Assessing Reproductive Health Literacy: Terms of Sex Genital among Caregivers in Semarang city
Introduction: Taboos, filth, and shame are moral values resulting from cultural construction that limit names, leading to inappropriate sexuality. These values will impact the practice of caregivers in communicating reproductive health to their children. This study aims to describe the terms used for the names of reproductive organs and examine the connotations built in the marking of these names.
Methods: The research design was a case report study. The sample comprised 224 caregivers to early childhood who were selected by stratified random sampling in the city of Semarang. Data analysis was carried out by description and basic quantification.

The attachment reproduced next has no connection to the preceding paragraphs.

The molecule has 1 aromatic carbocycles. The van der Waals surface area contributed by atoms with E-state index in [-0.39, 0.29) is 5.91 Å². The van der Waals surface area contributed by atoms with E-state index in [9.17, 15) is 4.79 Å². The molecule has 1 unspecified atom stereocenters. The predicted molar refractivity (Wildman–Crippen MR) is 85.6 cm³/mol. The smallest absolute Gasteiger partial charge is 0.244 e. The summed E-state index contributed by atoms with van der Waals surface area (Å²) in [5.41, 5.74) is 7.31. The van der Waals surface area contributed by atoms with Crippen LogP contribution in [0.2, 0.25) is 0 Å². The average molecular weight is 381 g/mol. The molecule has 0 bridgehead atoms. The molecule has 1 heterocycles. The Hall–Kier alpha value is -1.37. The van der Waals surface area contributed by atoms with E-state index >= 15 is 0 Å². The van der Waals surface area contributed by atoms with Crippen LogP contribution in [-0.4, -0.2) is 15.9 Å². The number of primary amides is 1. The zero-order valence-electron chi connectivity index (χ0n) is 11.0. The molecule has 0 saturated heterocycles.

Results: Researchers found 27 language terms for the names of male and female genital organs. The name's connotation was built because of inheritance, similarity to certain animals, and texture of the organs.
Conclusion: The use of the connotation of reproductive organs in communicating to children will continue to reduce the culture of taboo and shame continuously. It is necessary to increase the ability of parents to say the correct name for the genital organs.
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